This is the first of four excerpts from Displacement, which hits the shelves February 11, 2020. Come back next Saturday for more!
The klaxon sounds and the yellow lights swing into life, rotating shadows around the concrete room. Thirty seconds.
Less than three months ago, he’d received a curious late-night phone call. Was he prepared to serve at the pleasure of the president, they’d asked. After a tentative yes, he’d been picked up by a uniformed man in a black SUV like something out of a Cold War cliché. But aside from the non-disclosure agreements and the substitution of Department of Energy staff scientists for grad students and postdocs, it had been pretty similar to his work at the university. In all honesty, the weapon had been nearly complete when they’d shut down the project in the early ’90s, he’d just picked up the last few pieces and added more and better data to the projections. Solved a few problems that had been giving them grief.
And now they’re going to throw the first switch.
The lights change from amber to red. Ten seconds.
Ideally, there shouldn’t be any shockwave or seismic response. That’s part of what makes the Displacement Engine such a terrifying weapon. One moment the bomb will be there, nestled in its underground room at the end of a mile-and-a-half-long tunnel; the next, there should be nothing but neutrinos and weakly-interacting particles and the general, low-level hum of the universe. It should simply annihilate anything within a hundred-meter radius, and replace it with matter that, well, doesn’t matter. Not to us, anyway. If he’s done his job. If the math is right.
A word comes to mind unbidden—Baneberry, an underground test that hadn’t stayed as underground as promised—and he closes the viewing port. Maybe the shielding is a better idea after all. He checks his watch and waits for zero.
Three, two, one.
There’s the faint buzzing of a switch being thrown in another room. The video cameras targeted at the engine go white, then it’s all static and nothing else. No blast, no shake.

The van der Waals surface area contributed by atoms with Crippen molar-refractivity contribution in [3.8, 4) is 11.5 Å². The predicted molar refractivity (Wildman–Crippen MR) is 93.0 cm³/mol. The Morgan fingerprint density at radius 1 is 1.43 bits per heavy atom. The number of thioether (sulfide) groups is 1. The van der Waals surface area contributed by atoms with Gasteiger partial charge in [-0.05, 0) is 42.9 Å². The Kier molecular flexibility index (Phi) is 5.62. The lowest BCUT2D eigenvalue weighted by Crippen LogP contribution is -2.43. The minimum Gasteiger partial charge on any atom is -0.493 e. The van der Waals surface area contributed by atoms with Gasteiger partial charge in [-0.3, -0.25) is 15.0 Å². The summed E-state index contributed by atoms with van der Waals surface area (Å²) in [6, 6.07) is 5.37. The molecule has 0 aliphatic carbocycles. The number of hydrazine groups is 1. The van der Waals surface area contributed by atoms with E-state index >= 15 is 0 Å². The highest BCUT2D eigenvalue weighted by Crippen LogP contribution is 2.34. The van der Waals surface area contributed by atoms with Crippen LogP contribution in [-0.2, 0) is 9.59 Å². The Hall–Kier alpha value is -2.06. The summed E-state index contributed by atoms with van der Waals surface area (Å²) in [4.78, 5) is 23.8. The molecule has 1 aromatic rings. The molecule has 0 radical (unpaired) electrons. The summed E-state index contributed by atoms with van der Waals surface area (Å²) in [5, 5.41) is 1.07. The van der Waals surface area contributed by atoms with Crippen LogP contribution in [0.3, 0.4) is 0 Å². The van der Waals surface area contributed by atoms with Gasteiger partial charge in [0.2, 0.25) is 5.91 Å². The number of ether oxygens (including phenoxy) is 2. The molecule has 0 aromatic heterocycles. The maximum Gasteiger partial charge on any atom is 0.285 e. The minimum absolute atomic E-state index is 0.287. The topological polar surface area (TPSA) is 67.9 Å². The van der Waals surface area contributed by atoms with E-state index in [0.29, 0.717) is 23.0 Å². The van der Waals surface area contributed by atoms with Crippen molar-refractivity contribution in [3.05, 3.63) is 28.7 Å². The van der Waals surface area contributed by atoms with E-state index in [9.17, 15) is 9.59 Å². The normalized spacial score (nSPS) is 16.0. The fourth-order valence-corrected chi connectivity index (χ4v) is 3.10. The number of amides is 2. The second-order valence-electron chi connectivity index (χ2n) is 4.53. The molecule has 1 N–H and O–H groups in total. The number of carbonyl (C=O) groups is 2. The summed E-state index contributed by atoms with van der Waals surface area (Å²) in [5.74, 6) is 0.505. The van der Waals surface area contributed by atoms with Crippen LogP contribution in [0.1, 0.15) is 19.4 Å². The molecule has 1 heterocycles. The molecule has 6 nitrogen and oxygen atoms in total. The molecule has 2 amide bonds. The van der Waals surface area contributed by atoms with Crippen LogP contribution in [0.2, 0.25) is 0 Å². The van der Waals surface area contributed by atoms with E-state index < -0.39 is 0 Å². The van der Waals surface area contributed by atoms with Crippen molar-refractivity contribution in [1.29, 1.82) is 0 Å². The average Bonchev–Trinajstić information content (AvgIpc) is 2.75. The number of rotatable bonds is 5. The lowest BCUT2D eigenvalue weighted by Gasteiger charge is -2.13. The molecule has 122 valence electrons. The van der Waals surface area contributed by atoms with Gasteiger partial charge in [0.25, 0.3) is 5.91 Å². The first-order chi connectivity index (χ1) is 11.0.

For five minutes readings are taken around the perimeter. The sensors that should have been knocked out are out, the ones that remain indicate that the radiation levels are all within tolerances. Not even a little spike. He opens the viewing port.
Something isn’t right.
There’s no depression in the ground.
The land for nearly a dozen miles to the north is pockmarked with cave-ins and subsidence—could the Engine have failed? Or was the reaction so perfectly gentle as to leave every grain of sand in place above the bedrock?
He checks the cameras in the tunnel, spaced every fifty meters down the shaft alongside sensor bundles. Clear. Clear. Clear.
And then the impossible.
The klaxon whoops out the “all clear” as he sprints through the bunker’s halls and out across the sunlit earth to the tunnel. He needn’t have rushed—a series of scrub teams is checking each progressive set of doors down the shaft he spent so many hours at the end of, an interminable delay at each, checking for radiation, blast damage, chemical residues. But there’s something beyond the fourth blast door he needs to see. Something on the camera. It can’t have been right. It was too dark to really see. The longer he waits, the more he’s sure he must have imagined it.
The final, massive bulkhead slides sideways into the tunnel wall, and the smell of dust and dry underground air gives way to something wholly alien, something entirely out of place. Five meters into the next section, the shaft ends in the wall of a massive, spherical cavern.
He calls for a light and someone runs for one.
The cavern is perfect. That much had been within the realm of possibility. That much would at least have made sense: the Engine’s work, his work, had been so precise that it had produced a perfect sphere of space in the bedrock. A perfect dome deep underground. That alone would have been a thing of beauty. To think of all the physics it would prove at once…
But the weak light from the tunnel behind him makes indistinct shapes in the cavern, makes a reality of what he saw in the dim infrared of the camera. From the darkness comes the smell of greenery, the whisper of leaves, the unmistakable thrum of a forest at night.
He positions the tripod and turns on the light.
It’s January 2, 2002.
The Displacement Engine will never be tested again.
Displacement comes out February 11, 2020! Check back for more excerpts every Saturday, and for other posts on Tuesdays and Fridays!